you said George C. Scott or Marlon Brando, you're off by 35 years.
Dudley Nichols turned down his 1935 Best Screenplay Oscar for
The Informer in protest of the Academy's attempts to act as a trade
When the Academy got out of the labor organizing business two years later,
Nichols finally accepted his award.
He received three subsequent Oscar nominations, for The Long Voyage Home (1940),
Tin Star (1943) and Air Force (1957), although he was overlooked for
his work on the Best Picture nominees Stagecoach (1939) and The Bells of St. Mary's (1945).
For rookie Oscar quiz-takers, Scott famously declined his nominations in 1961 for The Hustler and in 1970 for Patton, claiming that he had no respect for the Academy (he did not decline other awards such as the Emmy he won for the Hallmark Hall of Fame telecast of The Price he won the same year that he declined the Patton Oscar, nor did he turn down his first Oscar nomination for Anatomy of a Murder in 1959) and that the Oscar ceremony was "a two-hour meat parade, a public display with contrived suspense for economic reasons." He didn't show up to collect his Patton Oscar when he was declared the winner but he did sit in the audience of the 1982 meat parade, refusing to take interviews when he walked the red carpet to enter the theatre.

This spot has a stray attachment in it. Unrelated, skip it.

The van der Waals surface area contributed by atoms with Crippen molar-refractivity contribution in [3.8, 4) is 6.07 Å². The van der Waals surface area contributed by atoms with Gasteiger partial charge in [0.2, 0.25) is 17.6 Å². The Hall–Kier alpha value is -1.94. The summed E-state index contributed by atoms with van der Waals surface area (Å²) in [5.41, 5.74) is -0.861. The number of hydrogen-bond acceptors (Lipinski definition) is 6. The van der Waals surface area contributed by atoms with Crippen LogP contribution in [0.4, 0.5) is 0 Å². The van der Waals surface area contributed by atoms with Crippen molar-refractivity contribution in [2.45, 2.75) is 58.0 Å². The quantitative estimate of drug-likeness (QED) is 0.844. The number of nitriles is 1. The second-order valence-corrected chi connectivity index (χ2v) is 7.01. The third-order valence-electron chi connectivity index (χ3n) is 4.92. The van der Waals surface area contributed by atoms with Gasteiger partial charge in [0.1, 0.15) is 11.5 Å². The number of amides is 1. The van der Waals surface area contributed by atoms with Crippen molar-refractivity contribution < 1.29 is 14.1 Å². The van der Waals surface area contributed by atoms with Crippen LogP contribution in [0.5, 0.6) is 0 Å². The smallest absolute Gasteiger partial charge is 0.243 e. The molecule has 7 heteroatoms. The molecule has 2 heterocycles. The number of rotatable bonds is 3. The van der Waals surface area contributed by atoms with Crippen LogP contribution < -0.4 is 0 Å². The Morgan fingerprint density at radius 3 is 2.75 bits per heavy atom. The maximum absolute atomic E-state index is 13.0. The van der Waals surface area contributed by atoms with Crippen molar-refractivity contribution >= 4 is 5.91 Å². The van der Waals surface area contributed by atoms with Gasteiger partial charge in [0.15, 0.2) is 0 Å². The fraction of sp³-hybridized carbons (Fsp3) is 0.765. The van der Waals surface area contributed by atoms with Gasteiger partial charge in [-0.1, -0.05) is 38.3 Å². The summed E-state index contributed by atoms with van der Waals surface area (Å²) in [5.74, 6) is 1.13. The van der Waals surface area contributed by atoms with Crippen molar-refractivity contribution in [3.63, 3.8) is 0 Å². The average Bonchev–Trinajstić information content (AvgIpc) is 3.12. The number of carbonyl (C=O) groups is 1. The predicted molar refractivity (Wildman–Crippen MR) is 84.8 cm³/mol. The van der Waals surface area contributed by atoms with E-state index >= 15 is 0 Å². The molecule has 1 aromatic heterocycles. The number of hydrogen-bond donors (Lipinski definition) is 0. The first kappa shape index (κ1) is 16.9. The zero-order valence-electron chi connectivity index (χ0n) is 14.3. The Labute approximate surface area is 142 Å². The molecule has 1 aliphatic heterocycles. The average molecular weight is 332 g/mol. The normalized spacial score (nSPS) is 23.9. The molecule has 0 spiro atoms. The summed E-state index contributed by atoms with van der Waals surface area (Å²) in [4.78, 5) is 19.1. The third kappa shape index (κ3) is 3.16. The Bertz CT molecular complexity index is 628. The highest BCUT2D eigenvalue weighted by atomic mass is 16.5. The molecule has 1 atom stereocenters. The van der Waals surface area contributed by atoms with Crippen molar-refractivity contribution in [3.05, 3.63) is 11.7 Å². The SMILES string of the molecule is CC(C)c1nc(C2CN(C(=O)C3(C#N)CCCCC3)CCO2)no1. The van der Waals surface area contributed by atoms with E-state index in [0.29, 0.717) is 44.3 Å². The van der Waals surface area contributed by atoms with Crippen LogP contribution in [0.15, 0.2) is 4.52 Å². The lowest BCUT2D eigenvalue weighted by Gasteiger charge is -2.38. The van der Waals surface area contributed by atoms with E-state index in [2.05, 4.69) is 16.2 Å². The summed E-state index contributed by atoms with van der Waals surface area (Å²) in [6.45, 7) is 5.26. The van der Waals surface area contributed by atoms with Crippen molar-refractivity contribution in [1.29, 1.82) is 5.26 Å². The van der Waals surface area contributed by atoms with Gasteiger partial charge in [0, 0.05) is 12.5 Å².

Brando made world headlines by sending a woman in full Indian regalia calling herself Sacheen Littlefeather to read a 15-page speech turning down his Oscar for The Godfather because of Hollywood's depiction of Native Americans. The network only allowed Littlefeather (who it was later revealed was an actress named Maria Cruz) to make a short on-air speech, which she performed with compassion and graciousness. Brando's rejection of the award (and the fact that he failed to show up to do it himself) was a predictably controversial act which resulted in a feud with The Godfather producers that ended with his refusing to reprise his role of Vito Corleone in a cameo appearance at the end of The Godfather II.